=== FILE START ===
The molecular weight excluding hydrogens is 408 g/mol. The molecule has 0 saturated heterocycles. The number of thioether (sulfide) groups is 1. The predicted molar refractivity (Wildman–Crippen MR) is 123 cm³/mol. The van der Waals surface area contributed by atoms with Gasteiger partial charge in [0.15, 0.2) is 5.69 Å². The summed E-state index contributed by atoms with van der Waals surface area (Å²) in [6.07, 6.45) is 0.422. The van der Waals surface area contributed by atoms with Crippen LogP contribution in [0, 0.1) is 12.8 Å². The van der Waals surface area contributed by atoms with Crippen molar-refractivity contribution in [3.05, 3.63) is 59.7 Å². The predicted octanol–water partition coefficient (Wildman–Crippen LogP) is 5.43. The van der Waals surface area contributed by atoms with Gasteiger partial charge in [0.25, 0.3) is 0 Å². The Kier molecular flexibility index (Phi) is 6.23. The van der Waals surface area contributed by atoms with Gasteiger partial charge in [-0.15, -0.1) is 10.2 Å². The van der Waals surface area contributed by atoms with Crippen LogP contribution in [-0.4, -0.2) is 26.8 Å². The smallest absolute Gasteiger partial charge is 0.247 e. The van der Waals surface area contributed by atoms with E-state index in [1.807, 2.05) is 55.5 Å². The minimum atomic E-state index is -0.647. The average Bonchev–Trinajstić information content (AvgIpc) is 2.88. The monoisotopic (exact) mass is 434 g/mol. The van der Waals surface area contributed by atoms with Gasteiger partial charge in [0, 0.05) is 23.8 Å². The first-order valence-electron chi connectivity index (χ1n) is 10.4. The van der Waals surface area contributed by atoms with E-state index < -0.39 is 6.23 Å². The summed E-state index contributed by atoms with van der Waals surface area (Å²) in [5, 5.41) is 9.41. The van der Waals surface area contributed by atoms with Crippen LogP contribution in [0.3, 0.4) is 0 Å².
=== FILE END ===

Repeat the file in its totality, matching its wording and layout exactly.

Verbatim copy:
The molecular weight excluding hydrogens is 408 g/mol. The molecule has 0 saturated heterocycles. The number of thioether (sulfide) groups is 1. The predicted molar refractivity (Wildman–Crippen MR) is 123 cm³/mol. The van der Waals surface area contributed by atoms with Gasteiger partial charge in [0.15, 0.2) is 5.69 Å². The summed E-state index contributed by atoms with van der Waals surface area (Å²) in [6.07, 6.45) is 0.422. The van der Waals surface area contributed by atoms with Crippen LogP contribution in [0, 0.1) is 12.8 Å². The van der Waals surface area contributed by atoms with Crippen molar-refractivity contribution in [3.05, 3.63) is 59.7 Å². The predicted octanol–water partition coefficient (Wildman–Crippen LogP) is 5.43. The van der Waals surface area contributed by atoms with Gasteiger partial charge in [0.25, 0.3) is 0 Å². The Kier molecular flexibility index (Phi) is 6.23. The van der Waals surface area contributed by atoms with Gasteiger partial charge in [-0.15, -0.1) is 10.2 Å². The van der Waals surface area contributed by atoms with Crippen LogP contribution in [-0.4, -0.2) is 26.8 Å². The smallest absolute Gasteiger partial charge is 0.247 e. The van der Waals surface area contributed by atoms with E-state index in [1.807, 2.05) is 55.5 Å². The minimum atomic E-state index is -0.647. The average Bonchev–Trinajstić information content (AvgIpc) is 2.88. The monoisotopic (exact) mass is 434 g/mol. The van der Waals surface area contributed by atoms with Gasteiger partial charge in [0, 0.05) is 23.8 Å². The first-order valence-electron chi connectivity index (χ1n) is 10.4. The van der Waals surface area contributed by atoms with E-state index < -0.39 is 6.23 Å². The summed E-state index contributed by atoms with van der Waals surface area (Å²) in [5, 5.41) is 9.41. The van der Waals surface area contributed by atoms with Crippen LogP contribution in [0.3, 0.4) is 0 Å².